How to Become a Doorman

Are you naturally a courteous and helpful individual? Is opening and holding a door for another individual an ingrained courtesy? Continue reading for information on your future as a doorman!

Job Overview

doorman job

Working as a doorman provides important service and value to people in their homes

After a long and busy day, a businessman returns to his lodgings. A doorman rushes out to hold an umbrella and open the door for him. The niceties at this hotel is what makes it competitive with other, more grand hotels and the exceptional service makes it an excellent choice for business and personal travel. A doorman greets residents, providing them shelter from bad weather and holds doors open, providing top quality care.

Requirements and Qualifications

As a doorman, you’ll spent significant time on your feet, often outside during a variety of weather conditions. Doormen often find building particular qualities to be especially beneficial in their career, including social skills, communications, attention to detail, integrity, concern for others and a service-oriented attitude.

Typical Education

Though most doormen aren’t expected to have much education, any opportunities for advancement will often require an associate’s or bachelor’s degree in hospitality or restaurant and hotel management. Continuing education courses are another wonderful way to expand your knowledge and advancement potential in an organization.

Steps to Become a Doorman

Either after or while finishing your degree program, you will be able to apply for positions as a doorman. Signing on as a doorman at a high-class operation is an excellent way to get a foot in the door, and then be able to advance in your career after you finish your educational program. There are several hospitality associations, in individual states, the U.S. and internationally, which offer exceptional classes, career opportunities and certification options to members.

Similar Jobs

Maybe you don’t want to deal with all those traveling visitors. Perhaps it’s something about working in a residential setting that just doesn’t work for you. No problem! Here are some fabulous career paths to explore instead:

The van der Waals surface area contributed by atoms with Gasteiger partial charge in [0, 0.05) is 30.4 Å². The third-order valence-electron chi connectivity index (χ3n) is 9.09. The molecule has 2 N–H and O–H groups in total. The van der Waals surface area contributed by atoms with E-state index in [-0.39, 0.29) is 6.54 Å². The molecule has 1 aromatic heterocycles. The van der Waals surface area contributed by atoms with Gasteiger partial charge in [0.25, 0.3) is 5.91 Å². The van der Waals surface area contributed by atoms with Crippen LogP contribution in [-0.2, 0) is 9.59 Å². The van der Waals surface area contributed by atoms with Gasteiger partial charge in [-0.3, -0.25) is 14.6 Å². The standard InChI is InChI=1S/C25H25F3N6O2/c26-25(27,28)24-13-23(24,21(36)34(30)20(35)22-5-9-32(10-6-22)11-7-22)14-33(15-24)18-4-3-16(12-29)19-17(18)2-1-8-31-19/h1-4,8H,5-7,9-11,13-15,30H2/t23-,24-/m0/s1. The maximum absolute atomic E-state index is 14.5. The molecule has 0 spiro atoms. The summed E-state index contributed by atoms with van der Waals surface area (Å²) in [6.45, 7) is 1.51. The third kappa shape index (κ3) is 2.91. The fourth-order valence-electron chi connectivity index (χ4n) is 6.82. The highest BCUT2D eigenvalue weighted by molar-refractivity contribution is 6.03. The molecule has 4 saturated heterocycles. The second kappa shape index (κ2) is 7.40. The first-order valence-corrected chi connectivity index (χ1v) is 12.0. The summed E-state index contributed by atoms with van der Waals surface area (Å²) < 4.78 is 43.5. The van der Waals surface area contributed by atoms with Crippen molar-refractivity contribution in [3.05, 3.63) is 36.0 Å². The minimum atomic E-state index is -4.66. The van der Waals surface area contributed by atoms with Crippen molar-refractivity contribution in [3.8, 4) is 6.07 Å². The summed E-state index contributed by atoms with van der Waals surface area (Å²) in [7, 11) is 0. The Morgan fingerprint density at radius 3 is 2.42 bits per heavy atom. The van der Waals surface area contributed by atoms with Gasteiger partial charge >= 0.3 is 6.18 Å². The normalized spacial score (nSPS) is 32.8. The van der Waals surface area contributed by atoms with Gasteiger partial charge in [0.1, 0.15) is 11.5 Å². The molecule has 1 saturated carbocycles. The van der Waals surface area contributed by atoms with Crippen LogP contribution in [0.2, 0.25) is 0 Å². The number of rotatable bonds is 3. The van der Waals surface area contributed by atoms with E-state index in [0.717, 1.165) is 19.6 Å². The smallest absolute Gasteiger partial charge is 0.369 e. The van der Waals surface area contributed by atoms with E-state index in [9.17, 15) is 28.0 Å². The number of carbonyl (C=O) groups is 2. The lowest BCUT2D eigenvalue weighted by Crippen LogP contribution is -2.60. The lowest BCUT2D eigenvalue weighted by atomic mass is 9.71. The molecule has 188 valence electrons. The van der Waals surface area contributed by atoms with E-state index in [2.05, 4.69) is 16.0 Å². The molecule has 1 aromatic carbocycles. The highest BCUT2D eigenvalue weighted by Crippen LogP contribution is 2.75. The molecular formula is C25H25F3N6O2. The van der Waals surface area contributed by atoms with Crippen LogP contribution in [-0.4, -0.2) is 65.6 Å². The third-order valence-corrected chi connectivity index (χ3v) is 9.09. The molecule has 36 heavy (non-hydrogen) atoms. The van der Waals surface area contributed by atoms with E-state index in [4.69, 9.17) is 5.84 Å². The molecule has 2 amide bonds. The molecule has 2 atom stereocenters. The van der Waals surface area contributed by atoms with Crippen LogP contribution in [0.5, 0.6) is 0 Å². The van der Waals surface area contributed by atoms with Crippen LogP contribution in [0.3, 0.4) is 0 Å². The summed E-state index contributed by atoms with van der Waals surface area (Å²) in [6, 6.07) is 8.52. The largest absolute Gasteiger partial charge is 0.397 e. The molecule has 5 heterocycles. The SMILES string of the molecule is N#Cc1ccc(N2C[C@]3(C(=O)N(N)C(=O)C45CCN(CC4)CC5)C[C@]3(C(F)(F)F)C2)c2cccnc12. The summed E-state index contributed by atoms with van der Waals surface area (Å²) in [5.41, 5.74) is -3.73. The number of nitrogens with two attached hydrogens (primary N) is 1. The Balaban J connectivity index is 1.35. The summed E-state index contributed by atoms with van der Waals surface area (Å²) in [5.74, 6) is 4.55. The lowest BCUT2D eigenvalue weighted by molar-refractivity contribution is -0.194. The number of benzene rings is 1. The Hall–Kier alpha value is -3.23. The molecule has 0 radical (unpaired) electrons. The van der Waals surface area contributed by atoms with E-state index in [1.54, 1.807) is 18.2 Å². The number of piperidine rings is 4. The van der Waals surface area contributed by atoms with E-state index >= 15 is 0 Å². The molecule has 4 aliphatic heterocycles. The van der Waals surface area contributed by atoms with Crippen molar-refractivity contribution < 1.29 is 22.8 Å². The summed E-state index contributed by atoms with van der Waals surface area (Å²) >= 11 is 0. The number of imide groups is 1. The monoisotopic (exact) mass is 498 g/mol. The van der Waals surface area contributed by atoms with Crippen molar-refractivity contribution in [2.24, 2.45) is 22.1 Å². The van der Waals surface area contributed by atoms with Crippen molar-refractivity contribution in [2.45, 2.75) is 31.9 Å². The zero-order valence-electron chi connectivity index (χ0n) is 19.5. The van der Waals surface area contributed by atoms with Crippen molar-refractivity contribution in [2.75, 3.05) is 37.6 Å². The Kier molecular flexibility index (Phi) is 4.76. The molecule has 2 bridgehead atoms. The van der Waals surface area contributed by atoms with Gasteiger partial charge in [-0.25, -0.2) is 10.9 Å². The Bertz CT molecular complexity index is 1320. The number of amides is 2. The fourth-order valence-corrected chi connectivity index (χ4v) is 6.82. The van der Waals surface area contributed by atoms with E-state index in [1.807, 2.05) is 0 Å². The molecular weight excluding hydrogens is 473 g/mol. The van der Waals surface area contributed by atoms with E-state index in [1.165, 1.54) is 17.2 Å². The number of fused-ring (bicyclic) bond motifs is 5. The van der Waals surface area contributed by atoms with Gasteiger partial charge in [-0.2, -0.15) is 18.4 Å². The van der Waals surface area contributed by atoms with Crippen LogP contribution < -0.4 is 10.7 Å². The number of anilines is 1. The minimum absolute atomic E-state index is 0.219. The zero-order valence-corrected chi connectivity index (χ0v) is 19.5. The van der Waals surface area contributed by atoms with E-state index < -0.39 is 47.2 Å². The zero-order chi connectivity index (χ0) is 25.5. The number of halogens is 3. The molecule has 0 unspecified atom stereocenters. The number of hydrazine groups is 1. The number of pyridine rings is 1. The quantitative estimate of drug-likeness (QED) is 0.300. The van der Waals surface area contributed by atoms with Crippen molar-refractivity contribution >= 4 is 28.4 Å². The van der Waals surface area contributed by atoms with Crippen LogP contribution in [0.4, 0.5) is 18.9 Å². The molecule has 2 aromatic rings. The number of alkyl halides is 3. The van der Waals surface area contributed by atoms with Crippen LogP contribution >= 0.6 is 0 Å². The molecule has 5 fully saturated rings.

• Great with food in a mad rush? Counter attendants at cafeterias, food concessions and coffee shops take orders, assemble them and handle payment.
  • Better at serving a few groups at a time? Waiters and waitresses take care of small groups of people to ensure that their dining experience is a pleasant one.
  • Is room service for you? Nonrestaurant food servers deliver and lay out food for other situations, including hotel room service, hospitals and nursing homes.
  • Want to make sure everyone’s getting the best possible service? Restaurant, lounge and coffee shop host and hostesses oversee a number of waiters and waitresses to ensure that a restaurant’s customers are taken care of.
  • Good with clothing? Locker room, coat room and dressing room attendants see to linens, client outerwear and clothing available for sale as well as providing customer service to their customers.
  • Are you quick with calculations? Cashiers calculate a customer’s order, package it and receive payment for items purchased.
  • Want to provide great service to shoppers? Sales floor stock clerks not only ensure that sales stock is neatly displayed and adequately stocked, they also help customers find exactly the right product and assist them with their purchase.


The average annual salary for a doorman was $18,730, lower than the average of all careers at $33,840 as of May 2010. This can be a great career to get into while going through school to provide you experience in this sector before seeking a more advanced position after you finish your educational program.

Job Outlook

Opportunities for doormen are expected to remain close to the same average of all career tracks at 10% to 19% over the next decade. Opportunities for advancement are expected to be about the same as for doormen.

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